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Timangowda Venkangowda Vs. Benepgowda Chhenapgowda - Court Judgment

LegalCrystal Citation
SubjectProperty
CourtMumbai
Decided On
Case NumberSecond Appeal No. 941 of 1913
Judge
Reported inAIR1915Bom22(2); (1915)17BOMLR335
AppellantTimangowda Venkangowda
RespondentBenepgowda Chhenapgowda
Excerpt:
.....plaintiff purchased a house from the defendant under a registered sale-deed, but the possession of the house remained with the defendant. the plaintiff had agreed to reconvey the house to the defendant on payment of rs. 400. the plaintiff sued to recover possession of the house under the sale-deed. the lower court held the plaintiff entitled to recover possession only if defendant failed to pay him rs. 400 within a period of three mouths. the plaintiff having appealed :-;that section 54 of the transfer of property act, 1882, did not permit the agreement of reconveyance to be pleaded in bar of the plaintiff's present right to recover possession of the house under his purchase. - maharashtra scheduled castes, scheduled tribes, de-notified tribes (vimukta jatis), nomadic..........400 on which mr. kelkar relied for the defendants, is distinguishable, inasmuch as in that case the court had before it, not only the agreement, coupled with possession, but the fact of the payment of the whole of the purchase money. i cannot, therefore, regard the bombay decision as modifying or casting doubt upon the decision in kurri veerareddi v. kurri bapireddi i.l.r. (1904) mad. 336.4. for these reasons, i reverse the decree of the district court, and make a decree as prayed for by the plaintiff. the plaintff must have his costs in this court, and there will be no order as to any other costs. the amount of mesne profits will be determined in execution.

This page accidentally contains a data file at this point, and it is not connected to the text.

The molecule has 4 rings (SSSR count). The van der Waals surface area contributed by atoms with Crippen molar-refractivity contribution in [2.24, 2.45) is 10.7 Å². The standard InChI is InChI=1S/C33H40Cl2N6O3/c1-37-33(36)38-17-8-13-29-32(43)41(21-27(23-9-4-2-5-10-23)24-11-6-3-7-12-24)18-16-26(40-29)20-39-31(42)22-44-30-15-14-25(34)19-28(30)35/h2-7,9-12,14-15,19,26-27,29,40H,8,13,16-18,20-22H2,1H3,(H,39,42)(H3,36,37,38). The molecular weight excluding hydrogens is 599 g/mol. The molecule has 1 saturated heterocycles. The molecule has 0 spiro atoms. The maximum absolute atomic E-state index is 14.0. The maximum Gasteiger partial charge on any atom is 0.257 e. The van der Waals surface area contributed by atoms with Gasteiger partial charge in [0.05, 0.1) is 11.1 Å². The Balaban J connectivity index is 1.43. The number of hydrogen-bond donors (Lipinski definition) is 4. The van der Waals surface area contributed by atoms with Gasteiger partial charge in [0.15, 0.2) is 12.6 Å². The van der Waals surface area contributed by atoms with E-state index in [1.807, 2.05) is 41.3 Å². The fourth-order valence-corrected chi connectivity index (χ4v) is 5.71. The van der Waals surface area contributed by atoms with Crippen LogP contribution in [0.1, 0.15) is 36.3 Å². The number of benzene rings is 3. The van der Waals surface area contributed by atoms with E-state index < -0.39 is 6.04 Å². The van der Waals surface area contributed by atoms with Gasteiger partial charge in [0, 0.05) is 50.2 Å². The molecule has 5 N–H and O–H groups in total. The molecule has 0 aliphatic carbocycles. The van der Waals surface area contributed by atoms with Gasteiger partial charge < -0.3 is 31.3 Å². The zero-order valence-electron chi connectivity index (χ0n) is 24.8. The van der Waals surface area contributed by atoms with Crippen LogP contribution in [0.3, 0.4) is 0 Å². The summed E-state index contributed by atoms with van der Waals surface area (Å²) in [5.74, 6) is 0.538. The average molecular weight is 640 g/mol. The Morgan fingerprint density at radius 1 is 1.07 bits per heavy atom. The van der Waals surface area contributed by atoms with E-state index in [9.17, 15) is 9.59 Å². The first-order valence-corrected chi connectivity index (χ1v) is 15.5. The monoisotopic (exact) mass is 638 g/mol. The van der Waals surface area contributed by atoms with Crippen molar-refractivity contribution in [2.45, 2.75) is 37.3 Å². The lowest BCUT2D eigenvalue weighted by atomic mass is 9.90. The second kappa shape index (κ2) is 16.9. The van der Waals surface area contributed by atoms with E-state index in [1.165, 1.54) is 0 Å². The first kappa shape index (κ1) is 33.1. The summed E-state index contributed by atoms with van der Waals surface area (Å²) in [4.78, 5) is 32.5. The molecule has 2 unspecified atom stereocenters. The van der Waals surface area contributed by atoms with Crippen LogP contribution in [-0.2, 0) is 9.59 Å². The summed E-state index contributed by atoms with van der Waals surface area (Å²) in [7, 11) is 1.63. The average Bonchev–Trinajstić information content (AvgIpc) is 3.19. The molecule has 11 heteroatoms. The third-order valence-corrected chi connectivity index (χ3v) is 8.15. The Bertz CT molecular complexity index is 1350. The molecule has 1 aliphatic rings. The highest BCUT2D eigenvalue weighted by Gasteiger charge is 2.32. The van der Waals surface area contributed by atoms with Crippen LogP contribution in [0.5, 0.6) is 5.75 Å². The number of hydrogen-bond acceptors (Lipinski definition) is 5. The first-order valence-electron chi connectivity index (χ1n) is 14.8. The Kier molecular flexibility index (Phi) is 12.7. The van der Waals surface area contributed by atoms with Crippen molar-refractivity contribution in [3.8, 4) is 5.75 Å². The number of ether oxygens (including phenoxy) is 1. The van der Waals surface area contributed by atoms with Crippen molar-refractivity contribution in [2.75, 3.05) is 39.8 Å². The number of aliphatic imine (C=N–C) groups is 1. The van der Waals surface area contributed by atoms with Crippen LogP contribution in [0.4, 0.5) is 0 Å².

Judgment:

Batchelor, J.

1. The facts upon which this appeal has to be decided lie within very small compass, and may be briefly stated. The plaintiff sued to recover possession of a house, and admittedly he purchased that house from the defendants under a registered sale-deed. But the defendants are still in possession, and the contesting defendant, that is the 1st defendant, met the plaintiff's claim with the plea that the defendant was entitled to retain possession, because the plaintiff had agreed to reconvey the house to the defendant on payment of Rs. 400, and this sum of Rs. 400 had been paid. The finding of fact of the lower appellate Court is, however, that the Rs. 400 have not been paid, so that in the defendant's favour there is this circumstance, and nothing more, that the plaintiff is found to have agreed to reconvey, on payment of Rs. 400. In this state of the facts the learned District Judge has made a decree directing that the plaintiff is entitled to recover possession of the house if, and only if, the defendant fails to pay him Rs. 400 within a period of three months. The decree provides further that if that payment is made within the time limited, then the defendant is entitled to retain possession.